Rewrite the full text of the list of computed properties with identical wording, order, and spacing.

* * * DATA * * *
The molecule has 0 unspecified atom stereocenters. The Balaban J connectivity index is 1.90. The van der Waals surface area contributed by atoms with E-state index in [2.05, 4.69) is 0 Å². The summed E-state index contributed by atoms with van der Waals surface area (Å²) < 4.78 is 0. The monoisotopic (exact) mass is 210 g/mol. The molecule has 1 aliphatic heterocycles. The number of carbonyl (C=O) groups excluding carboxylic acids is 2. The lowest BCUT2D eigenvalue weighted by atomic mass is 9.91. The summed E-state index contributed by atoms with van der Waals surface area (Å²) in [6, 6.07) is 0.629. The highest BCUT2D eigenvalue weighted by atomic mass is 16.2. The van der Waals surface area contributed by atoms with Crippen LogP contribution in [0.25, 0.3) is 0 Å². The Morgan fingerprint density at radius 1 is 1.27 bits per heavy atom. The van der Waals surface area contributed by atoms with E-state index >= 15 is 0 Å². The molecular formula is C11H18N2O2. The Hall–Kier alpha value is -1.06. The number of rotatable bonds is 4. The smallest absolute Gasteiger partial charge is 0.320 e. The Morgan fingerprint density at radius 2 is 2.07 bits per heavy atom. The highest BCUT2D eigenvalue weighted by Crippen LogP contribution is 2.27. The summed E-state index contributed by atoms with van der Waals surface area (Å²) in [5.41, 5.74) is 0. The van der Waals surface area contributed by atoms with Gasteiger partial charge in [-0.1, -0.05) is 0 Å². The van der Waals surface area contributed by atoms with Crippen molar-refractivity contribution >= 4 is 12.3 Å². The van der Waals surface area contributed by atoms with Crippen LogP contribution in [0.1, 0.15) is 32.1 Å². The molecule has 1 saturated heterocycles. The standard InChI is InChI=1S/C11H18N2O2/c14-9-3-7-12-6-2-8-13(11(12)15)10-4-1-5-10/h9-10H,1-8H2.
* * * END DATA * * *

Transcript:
The molecule has 0 unspecified atom stereocenters. The Balaban J connectivity index is 1.90. The van der Waals surface area contributed by atoms with E-state index in [2.05, 4.69) is 0 Å². The summed E-state index contributed by atoms with van der Waals surface area (Å²) < 4.78 is 0. The monoisotopic (exact) mass is 210 g/mol. The molecule has 1 aliphatic heterocycles. The number of carbonyl (C=O) groups excluding carboxylic acids is 2. The lowest BCUT2D eigenvalue weighted by atomic mass is 9.91. The summed E-state index contributed by atoms with van der Waals surface area (Å²) in [6, 6.07) is 0.629. The highest BCUT2D eigenvalue weighted by atomic mass is 16.2. The van der Waals surface area contributed by atoms with Crippen LogP contribution in [0.25, 0.3) is 0 Å². The Morgan fingerprint density at radius 1 is 1.27 bits per heavy atom. The van der Waals surface area contributed by atoms with E-state index >= 15 is 0 Å². The molecular formula is C11H18N2O2. The Hall–Kier alpha value is -1.06. The number of rotatable bonds is 4. The smallest absolute Gasteiger partial charge is 0.320 e. The Morgan fingerprint density at radius 2 is 2.07 bits per heavy atom. The highest BCUT2D eigenvalue weighted by Crippen LogP contribution is 2.27. The summed E-state index contributed by atoms with van der Waals surface area (Å²) in [5.41, 5.74) is 0. The van der Waals surface area contributed by atoms with Gasteiger partial charge in [-0.1, -0.05) is 0 Å². The van der Waals surface area contributed by atoms with Crippen molar-refractivity contribution >= 4 is 12.3 Å². The van der Waals surface area contributed by atoms with Crippen LogP contribution in [0.1, 0.15) is 32.1 Å². The molecule has 1 saturated heterocycles. The standard InChI is InChI=1S/C11H18N2O2/c14-9-3-7-12-6-2-8-13(11(12)15)10-4-1-5-10/h9-10H,1-8H2.